Pharmaceutical Distribution in India - Drug manufacturers in India are struggling to improve a highly fragmented domestic distribution network. - BioPharm International

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Pharmaceutical Distribution in India
Drug manufacturers in India are struggling to improve a highly fragmented domestic distribution network.


BioPharm International
Volume 21, Issue 10

PRICING AND MARGINS

The prices and the margins of drugs for the wholesaler and retailers are largely decided by the National Pharmaceutical Pricing Authority (NPPA), which varies depending on whether the active constituent of the product is a scheduled drug or a nonscheduled drug. Scheduled drugs are price-controlled whereas nonscheduled drugs are not. The NPPA is an organization of the government of India established to fix or revise prices of controlled bulk drugs and formulations. Companies must keep drug prices affordable to the general public. To keep medicines within reach of the poor population, the government has covered 76 scheduled drugs.

In addition to the above mentioned margins, wholesalers and retailers are also compensated with additional trade offers. Hospitals and large institutions sometimes directly negotiate with the manufacturing company and get the drugs in their pharmacy at lower costs. Stockists compete with each other in a given city. Generally, hospitals order large quantities and can negotiate with stockists, who provide payment terms, credit periods, and margins.

Further, retailers and distributors form associations locally and nationally, and manufacturing companies must comply with their terms. For example, in many states when a company launches a new product (either branded or generic), to make that product available in the pharmacy, the company has to pay commissions to the chemist (pharmacy) association. On receiving the commission the association will issue a no-objection certificate, which is mandatory for any company to make their product available in the market. Cipla, a manufacturer of asthma drugs, tried to bypass the supply chain by providing home service for its products. Cipla faced strong resistance from the traders lobby, which stopped stocking Cipla's product. Ultimately, Cipla had to withdraw the scheme.

THE FUTURE OF INDIA'S DISTRIBUTION SYSTEMS

Organized Retail

Organized retail pharmacies are in a nascent stage in India, but have started making inroads in the distribution system. The first retail pharmacy chain was started by the Subiksha Retail Services Pvt Ltd. The Medicine Shoppe, one of the largest retail drug stores in the US, opened two retail outlets in Mumbai and has franchised three more in Mumbai, Calcutta, and Baroda. Others have also entered the field including Health & Glow, Pills & Powders, and Reliance that has set up units under the brand name of Reliance Wellness.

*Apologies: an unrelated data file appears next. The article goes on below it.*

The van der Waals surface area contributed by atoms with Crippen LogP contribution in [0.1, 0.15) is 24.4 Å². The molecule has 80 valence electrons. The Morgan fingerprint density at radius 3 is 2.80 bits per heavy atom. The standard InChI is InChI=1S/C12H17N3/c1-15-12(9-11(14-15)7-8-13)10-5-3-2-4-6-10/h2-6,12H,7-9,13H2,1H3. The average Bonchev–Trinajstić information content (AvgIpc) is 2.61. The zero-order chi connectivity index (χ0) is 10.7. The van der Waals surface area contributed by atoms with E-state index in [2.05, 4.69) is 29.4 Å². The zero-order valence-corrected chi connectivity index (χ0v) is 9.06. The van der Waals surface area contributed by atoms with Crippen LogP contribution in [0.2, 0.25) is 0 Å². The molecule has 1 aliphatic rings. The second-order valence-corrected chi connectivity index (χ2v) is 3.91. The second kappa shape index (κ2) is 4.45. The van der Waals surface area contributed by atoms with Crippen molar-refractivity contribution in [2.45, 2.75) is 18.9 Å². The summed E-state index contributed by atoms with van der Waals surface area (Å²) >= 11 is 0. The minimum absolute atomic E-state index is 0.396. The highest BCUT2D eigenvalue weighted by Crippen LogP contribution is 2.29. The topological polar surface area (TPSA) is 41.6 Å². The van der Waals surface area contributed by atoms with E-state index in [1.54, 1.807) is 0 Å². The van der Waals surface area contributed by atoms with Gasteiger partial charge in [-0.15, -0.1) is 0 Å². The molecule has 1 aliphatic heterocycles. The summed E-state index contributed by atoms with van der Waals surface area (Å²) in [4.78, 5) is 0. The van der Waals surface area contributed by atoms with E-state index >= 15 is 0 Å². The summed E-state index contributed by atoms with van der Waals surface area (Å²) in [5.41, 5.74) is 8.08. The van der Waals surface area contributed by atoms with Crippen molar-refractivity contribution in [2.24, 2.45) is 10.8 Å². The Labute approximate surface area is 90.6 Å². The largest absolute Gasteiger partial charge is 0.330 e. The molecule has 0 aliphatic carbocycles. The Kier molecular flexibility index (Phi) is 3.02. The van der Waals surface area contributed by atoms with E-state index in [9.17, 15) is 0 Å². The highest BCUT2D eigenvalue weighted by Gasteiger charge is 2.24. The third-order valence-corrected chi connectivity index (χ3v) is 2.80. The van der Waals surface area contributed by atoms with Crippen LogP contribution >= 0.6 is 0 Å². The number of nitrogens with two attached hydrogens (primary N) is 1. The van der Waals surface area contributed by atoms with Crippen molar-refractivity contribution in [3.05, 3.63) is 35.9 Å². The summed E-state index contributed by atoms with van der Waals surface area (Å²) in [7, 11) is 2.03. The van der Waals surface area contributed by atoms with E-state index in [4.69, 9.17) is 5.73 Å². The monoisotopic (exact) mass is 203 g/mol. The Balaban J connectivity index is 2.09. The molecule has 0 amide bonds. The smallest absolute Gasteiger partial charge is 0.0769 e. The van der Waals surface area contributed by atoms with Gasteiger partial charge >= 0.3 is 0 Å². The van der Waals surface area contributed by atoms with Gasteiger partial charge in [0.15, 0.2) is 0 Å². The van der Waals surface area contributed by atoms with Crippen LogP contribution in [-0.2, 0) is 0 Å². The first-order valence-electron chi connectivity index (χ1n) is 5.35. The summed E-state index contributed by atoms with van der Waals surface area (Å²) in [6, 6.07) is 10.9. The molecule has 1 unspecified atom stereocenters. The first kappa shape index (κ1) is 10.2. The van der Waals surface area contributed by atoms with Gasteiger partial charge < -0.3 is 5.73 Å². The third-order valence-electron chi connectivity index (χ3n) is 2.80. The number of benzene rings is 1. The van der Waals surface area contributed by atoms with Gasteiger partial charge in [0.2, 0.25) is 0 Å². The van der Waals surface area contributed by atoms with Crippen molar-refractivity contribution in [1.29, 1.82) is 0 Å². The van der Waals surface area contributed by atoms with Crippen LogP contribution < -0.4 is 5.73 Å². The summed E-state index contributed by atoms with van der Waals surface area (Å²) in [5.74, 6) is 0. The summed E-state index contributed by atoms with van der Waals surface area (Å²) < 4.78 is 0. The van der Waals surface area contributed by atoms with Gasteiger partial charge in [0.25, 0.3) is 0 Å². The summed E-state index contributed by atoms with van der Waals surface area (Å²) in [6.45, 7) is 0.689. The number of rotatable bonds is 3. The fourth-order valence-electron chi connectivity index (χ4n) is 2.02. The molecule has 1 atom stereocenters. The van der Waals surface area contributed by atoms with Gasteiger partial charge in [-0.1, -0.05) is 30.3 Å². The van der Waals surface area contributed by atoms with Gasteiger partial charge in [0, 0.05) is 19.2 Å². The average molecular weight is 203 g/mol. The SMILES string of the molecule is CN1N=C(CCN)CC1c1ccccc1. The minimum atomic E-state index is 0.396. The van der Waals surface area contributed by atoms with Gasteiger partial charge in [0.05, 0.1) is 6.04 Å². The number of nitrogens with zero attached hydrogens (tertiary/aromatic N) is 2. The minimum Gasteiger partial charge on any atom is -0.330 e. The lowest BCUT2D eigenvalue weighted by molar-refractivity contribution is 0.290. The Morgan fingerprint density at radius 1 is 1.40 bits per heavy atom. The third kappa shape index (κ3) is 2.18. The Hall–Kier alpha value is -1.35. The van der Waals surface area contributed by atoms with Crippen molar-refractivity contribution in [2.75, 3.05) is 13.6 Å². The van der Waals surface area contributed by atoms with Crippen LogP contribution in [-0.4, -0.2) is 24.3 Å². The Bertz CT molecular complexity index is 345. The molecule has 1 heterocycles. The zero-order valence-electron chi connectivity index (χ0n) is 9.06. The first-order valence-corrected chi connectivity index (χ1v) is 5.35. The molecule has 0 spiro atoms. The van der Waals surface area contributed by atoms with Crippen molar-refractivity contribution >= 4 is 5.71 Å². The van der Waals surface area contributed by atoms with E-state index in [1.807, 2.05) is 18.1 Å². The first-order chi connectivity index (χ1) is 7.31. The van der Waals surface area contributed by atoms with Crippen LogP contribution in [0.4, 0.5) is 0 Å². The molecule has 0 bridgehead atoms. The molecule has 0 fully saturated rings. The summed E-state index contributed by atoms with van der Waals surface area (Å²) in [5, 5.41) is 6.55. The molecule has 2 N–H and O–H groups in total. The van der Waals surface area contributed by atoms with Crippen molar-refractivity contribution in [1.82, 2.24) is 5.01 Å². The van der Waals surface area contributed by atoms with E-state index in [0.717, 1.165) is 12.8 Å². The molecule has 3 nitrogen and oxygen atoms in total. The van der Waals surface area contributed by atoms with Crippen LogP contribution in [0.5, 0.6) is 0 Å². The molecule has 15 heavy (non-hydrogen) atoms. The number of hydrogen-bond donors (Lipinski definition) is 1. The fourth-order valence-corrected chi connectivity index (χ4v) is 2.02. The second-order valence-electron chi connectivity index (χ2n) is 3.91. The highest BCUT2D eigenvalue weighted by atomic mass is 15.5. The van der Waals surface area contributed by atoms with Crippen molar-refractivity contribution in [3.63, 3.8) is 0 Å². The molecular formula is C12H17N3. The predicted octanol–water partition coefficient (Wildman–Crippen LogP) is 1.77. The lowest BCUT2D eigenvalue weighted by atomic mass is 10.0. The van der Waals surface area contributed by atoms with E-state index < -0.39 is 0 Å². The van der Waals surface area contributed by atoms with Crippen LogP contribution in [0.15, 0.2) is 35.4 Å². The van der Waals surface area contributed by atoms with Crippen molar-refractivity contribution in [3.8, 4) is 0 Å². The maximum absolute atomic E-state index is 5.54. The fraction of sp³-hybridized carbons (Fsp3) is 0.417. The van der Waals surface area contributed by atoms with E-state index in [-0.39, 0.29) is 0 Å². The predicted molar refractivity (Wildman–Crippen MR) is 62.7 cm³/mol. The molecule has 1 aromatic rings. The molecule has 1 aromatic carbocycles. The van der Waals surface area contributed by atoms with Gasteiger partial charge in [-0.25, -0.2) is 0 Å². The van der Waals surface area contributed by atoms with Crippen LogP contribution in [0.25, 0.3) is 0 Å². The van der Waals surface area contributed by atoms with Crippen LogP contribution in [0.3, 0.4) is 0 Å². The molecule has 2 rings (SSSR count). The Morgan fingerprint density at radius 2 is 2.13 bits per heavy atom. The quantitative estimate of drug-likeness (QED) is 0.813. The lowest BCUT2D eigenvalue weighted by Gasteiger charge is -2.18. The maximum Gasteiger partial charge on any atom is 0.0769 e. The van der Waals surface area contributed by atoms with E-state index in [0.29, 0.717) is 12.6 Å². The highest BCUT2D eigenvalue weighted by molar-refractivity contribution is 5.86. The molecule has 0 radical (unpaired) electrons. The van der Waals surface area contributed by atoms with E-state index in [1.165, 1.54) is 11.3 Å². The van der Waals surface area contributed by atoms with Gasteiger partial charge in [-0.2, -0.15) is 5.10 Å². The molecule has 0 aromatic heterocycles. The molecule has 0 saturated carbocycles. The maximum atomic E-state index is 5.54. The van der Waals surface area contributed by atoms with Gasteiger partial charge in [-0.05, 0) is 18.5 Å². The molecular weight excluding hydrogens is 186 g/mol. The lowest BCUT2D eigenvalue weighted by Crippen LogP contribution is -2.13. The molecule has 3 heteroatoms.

Nitin Gokarn, senior manager of supply-chain management (SCM) at Merck India, is optimistic for the growth of organized retail. He says that, "Though organized retail faces strong resistance from the traders lobby, it has a great potential." He also opines that, "It will take a great deal of political will and reforms to make this happen." With an organized retail system, pharmaceutical companies would be able to offer medicine at higher margins, and some speculate that retailers may even be able to pass on cost benefits to the end-users as well.

Large Untapped Rural Market

The growth of institutional sales had little impact on the accessibility of medicine in rural areas, according to an analysis by the Indian Retail Druggists and Chemists Association.

A large proportion of the rural population still does not have access to proper medication and the situation may take long to improve. Rural areas contribute around 21% to the total pharmaceutical market. In 2006–2007, the rural pharmaceutical market was estimated at around $1.4 billion. Nearly 70% of India's population lives in rural areas where the healthcare infrastructure is poor. With increasing rural household incomes, the rural market is becoming more attractive. According to estimates by the Planning Commission, rural households now spend 12% of their income on healthcare.

Value Added Tax (VAT) Impact

With the introduction of VAT, medicine prices have been standardized and price discrimination, in which different states pay different prices for the same products, has reduced. VAT has also helped reduce the illegal interstate transfer of goods and the unethical interstate trade for higher margins. Per the new rules, sales tax is levied at each stage of value addition and credit for the tax paid on the inputs can be obtained.


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